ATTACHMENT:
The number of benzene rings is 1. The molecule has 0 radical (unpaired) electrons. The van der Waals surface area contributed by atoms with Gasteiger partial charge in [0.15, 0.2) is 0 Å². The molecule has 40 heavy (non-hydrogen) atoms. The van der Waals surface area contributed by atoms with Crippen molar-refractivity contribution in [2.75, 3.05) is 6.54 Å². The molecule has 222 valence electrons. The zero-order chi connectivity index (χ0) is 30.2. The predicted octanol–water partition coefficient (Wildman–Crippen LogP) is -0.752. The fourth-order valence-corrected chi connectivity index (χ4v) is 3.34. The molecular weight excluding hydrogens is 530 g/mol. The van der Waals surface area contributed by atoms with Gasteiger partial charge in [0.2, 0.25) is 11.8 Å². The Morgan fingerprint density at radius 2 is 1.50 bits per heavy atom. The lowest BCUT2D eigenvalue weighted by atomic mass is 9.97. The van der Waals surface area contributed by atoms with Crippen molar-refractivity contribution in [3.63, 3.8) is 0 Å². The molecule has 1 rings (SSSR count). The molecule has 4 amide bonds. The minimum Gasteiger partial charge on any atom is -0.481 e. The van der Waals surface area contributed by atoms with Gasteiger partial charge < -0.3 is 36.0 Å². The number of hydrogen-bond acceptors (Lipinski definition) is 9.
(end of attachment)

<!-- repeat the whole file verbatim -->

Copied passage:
The number of benzene rings is 1. The molecule has 0 radical (unpaired) electrons. The van der Waals surface area contributed by atoms with Gasteiger partial charge in [0.15, 0.2) is 0 Å². The molecule has 40 heavy (non-hydrogen) atoms. The van der Waals surface area contributed by atoms with Crippen molar-refractivity contribution in [2.75, 3.05) is 6.54 Å². The molecule has 222 valence electrons. The zero-order chi connectivity index (χ0) is 30.2. The predicted octanol–water partition coefficient (Wildman–Crippen LogP) is -0.752. The fourth-order valence-corrected chi connectivity index (χ4v) is 3.34. The molecular weight excluding hydrogens is 530 g/mol. The van der Waals surface area contributed by atoms with Gasteiger partial charge in [0.2, 0.25) is 11.8 Å². The Morgan fingerprint density at radius 2 is 1.50 bits per heavy atom. The lowest BCUT2D eigenvalue weighted by atomic mass is 9.97. The van der Waals surface area contributed by atoms with Crippen molar-refractivity contribution in [3.63, 3.8) is 0 Å². The molecule has 1 rings (SSSR count). The molecule has 4 amide bonds. The minimum Gasteiger partial charge on any atom is -0.481 e. The van der Waals surface area contributed by atoms with Gasteiger partial charge < -0.3 is 36.0 Å². The number of hydrogen-bond acceptors (Lipinski definition) is 9.